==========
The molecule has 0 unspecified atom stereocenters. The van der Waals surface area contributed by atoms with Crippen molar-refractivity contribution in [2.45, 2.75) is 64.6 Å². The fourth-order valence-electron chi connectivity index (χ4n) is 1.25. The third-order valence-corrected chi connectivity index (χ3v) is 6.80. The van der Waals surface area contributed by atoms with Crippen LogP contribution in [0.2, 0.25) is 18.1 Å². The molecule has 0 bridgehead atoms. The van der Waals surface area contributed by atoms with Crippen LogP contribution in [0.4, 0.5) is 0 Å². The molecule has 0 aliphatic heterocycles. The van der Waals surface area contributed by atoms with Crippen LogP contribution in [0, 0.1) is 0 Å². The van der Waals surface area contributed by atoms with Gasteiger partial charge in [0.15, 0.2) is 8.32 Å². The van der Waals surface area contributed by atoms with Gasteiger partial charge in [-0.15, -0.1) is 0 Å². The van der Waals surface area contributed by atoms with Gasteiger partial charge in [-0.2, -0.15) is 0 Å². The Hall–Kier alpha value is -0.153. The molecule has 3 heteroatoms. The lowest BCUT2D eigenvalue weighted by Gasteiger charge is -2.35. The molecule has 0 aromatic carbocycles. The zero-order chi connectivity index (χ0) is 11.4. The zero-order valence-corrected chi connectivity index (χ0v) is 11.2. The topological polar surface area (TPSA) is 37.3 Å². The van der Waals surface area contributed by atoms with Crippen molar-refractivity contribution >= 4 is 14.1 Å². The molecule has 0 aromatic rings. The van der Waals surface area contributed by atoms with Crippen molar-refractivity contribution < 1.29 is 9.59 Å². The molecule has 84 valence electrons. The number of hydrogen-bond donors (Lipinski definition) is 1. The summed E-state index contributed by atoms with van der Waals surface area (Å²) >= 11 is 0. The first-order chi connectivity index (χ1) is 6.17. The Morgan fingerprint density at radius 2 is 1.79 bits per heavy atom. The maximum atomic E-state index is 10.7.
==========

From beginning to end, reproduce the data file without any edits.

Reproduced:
The molecule has 0 unspecified atom stereocenters. The van der Waals surface area contributed by atoms with Crippen molar-refractivity contribution in [2.45, 2.75) is 64.6 Å². The fourth-order valence-electron chi connectivity index (χ4n) is 1.25. The third-order valence-corrected chi connectivity index (χ3v) is 6.80. The van der Waals surface area contributed by atoms with Crippen LogP contribution in [0.2, 0.25) is 18.1 Å². The molecule has 0 bridgehead atoms. The van der Waals surface area contributed by atoms with Crippen LogP contribution in [0.4, 0.5) is 0 Å². The molecule has 0 aliphatic heterocycles. The van der Waals surface area contributed by atoms with Crippen LogP contribution in [0, 0.1) is 0 Å². The van der Waals surface area contributed by atoms with Gasteiger partial charge in [0.15, 0.2) is 8.32 Å². The van der Waals surface area contributed by atoms with Gasteiger partial charge in [-0.15, -0.1) is 0 Å². The van der Waals surface area contributed by atoms with Gasteiger partial charge in [-0.2, -0.15) is 0 Å². The Hall–Kier alpha value is -0.153. The molecule has 3 heteroatoms. The lowest BCUT2D eigenvalue weighted by Gasteiger charge is -2.35. The molecule has 0 aromatic carbocycles. The zero-order chi connectivity index (χ0) is 11.4. The zero-order valence-corrected chi connectivity index (χ0v) is 11.2. The topological polar surface area (TPSA) is 37.3 Å². The van der Waals surface area contributed by atoms with Crippen molar-refractivity contribution >= 4 is 14.1 Å². The molecule has 0 aromatic rings. The van der Waals surface area contributed by atoms with Crippen molar-refractivity contribution < 1.29 is 9.59 Å². The molecule has 84 valence electrons. The number of hydrogen-bond donors (Lipinski definition) is 1. The summed E-state index contributed by atoms with van der Waals surface area (Å²) >= 11 is 0. The first-order chi connectivity index (χ1) is 6.17. The Morgan fingerprint density at radius 2 is 1.79 bits per heavy atom. The maximum atomic E-state index is 10.7.